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dc.contributor.advisor Hartemink, Alexander J en_US
dc.contributor.author Wasson, Todd Steven en_US
dc.date.accessioned 2011-01-06T16:03:58Z
dc.date.available 2012-01-01T05:30:13Z
dc.date.issued 2010 en_US
dc.identifier.uri http://hdl.handle.net/10161/3139
dc.description Dissertation en_US
dc.description.abstract <p>Hundreds of different factors adorn the eukaryotic genome, binding to it in large number. These DNA binding factors (DBFs) include nucleosomes, transcription factors (TFs), and other proteins and protein complexes, such as the origin recognition complex (ORC). DBFs compete with one another for binding along the genome, yet many current models of genome binding do not consider different types of DBFs together simultaneously. Additionally, binding is a stochastic process that results in a continuum of binding probabilities at any position along the genome, but many current models tend to consider positions as being either binding sites or not.</p><p>Here, we present a model that allows a multitude of DBFs, each at different concentrations, to compete with one another for binding sites along the genome. The result is an 'occupancy profile', a probabilistic description of the DNA occupancy of each factor at each position. We implement our model efficiently as the software package COMPETE. We demonstrate genome-wide and at specific loci how modeling nucleosome binding alters TF binding, and vice versa, and illustrate how factor concentration influences binding occupancy. Binding cooperativity between nearby TFs arises implicitly via mutual competition with nucleosomes. Our method applies not only to TFs, but also recapitulates known occupancy profiles of a well-studied replication origin with and without ORC binding.</p><p>We then develop a statistical framework for tuning our model concentrations to further improve its predictions. Importantly, this tuning optimizes with respect to actual biological data. We take steps to ensure that our tuned parameters are biologically plausible.</p><p>Finally, we discuss novel extensions and applications of our model, suggesting next steps in its development and deployment.</p> en_US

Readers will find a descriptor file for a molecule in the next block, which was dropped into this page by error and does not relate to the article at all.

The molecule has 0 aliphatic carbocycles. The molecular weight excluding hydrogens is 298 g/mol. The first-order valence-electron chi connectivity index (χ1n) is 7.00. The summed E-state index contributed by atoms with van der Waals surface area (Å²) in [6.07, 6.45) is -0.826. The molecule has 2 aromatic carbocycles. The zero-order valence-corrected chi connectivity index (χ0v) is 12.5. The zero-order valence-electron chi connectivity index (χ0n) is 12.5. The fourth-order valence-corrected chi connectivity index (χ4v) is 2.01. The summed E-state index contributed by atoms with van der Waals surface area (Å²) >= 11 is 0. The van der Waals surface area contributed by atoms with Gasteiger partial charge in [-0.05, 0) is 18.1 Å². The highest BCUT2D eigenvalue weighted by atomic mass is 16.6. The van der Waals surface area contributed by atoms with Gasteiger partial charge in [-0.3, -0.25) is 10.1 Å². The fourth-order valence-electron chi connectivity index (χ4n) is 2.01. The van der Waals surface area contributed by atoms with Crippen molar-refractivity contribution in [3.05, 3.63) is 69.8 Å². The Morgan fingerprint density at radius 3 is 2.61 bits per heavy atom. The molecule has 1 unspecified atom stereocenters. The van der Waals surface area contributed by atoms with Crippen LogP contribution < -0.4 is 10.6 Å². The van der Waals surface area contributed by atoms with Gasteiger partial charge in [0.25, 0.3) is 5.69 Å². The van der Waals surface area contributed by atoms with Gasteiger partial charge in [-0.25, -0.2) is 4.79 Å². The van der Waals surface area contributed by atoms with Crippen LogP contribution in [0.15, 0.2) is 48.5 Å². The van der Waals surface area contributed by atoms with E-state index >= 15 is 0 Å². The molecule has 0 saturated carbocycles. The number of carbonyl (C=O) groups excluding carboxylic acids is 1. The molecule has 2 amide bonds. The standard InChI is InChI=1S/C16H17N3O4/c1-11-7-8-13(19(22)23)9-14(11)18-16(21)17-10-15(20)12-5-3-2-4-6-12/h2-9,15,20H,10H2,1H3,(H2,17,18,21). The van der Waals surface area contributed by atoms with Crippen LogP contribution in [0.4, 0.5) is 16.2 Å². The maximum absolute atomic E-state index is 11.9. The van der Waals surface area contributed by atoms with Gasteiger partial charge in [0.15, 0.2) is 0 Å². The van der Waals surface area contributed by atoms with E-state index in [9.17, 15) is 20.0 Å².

dc.subject Biology, Bioinformatics en_US
dc.subject Computer Science en_US
dc.subject Statistics en_US
dc.subject Boltzmann chains en_US
dc.subject Computational Biology en_US
dc.subject DNA binding en_US
dc.subject Hidden Markov models en_US
dc.subject Statistical mechanics en_US
dc.subject Transcription factors en_US
dc.title Modeling Multi-factor Binding of the Genome en_US
dc.type Dissertation en_US
dc.department Computational Biology and Bioinformatics en_US
duke.embargo.months 12 en_US

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